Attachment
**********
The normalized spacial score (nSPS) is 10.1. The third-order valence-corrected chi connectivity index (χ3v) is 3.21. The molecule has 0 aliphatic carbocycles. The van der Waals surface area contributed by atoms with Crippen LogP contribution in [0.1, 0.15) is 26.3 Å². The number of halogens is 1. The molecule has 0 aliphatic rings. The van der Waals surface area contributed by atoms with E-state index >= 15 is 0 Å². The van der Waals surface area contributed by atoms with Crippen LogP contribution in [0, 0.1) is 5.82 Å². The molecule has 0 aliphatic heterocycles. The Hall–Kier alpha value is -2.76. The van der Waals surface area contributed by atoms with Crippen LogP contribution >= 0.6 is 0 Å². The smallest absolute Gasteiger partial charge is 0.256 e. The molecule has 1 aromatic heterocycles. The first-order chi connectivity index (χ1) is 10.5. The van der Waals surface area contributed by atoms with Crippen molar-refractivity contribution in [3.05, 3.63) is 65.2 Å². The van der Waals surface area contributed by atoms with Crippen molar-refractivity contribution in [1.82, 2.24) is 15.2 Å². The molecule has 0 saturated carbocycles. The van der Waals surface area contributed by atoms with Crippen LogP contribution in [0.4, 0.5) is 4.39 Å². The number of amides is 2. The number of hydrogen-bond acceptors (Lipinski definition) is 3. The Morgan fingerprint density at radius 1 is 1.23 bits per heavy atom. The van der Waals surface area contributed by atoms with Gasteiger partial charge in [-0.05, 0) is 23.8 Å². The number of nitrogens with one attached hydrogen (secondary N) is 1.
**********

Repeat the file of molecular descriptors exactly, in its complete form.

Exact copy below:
The normalized spacial score (nSPS) is 10.1. The third-order valence-corrected chi connectivity index (χ3v) is 3.21. The molecule has 0 aliphatic carbocycles. The van der Waals surface area contributed by atoms with Crippen LogP contribution in [0.1, 0.15) is 26.3 Å². The number of halogens is 1. The molecule has 0 aliphatic rings. The van der Waals surface area contributed by atoms with E-state index >= 15 is 0 Å². The van der Waals surface area contributed by atoms with Crippen LogP contribution in [0, 0.1) is 5.82 Å². The molecule has 0 aliphatic heterocycles. The Hall–Kier alpha value is -2.76. The van der Waals surface area contributed by atoms with Crippen LogP contribution >= 0.6 is 0 Å². The smallest absolute Gasteiger partial charge is 0.256 e. The molecule has 1 aromatic heterocycles. The first-order chi connectivity index (χ1) is 10.5. The van der Waals surface area contributed by atoms with Crippen molar-refractivity contribution in [3.05, 3.63) is 65.2 Å². The van der Waals surface area contributed by atoms with Crippen molar-refractivity contribution in [1.82, 2.24) is 15.2 Å². The molecule has 0 saturated carbocycles. The van der Waals surface area contributed by atoms with Crippen LogP contribution in [0.4, 0.5) is 4.39 Å². The number of amides is 2. The number of hydrogen-bond acceptors (Lipinski definition) is 3. The Morgan fingerprint density at radius 1 is 1.23 bits per heavy atom. The van der Waals surface area contributed by atoms with Gasteiger partial charge in [-0.05, 0) is 23.8 Å². The number of nitrogens with one attached hydrogen (secondary N) is 1.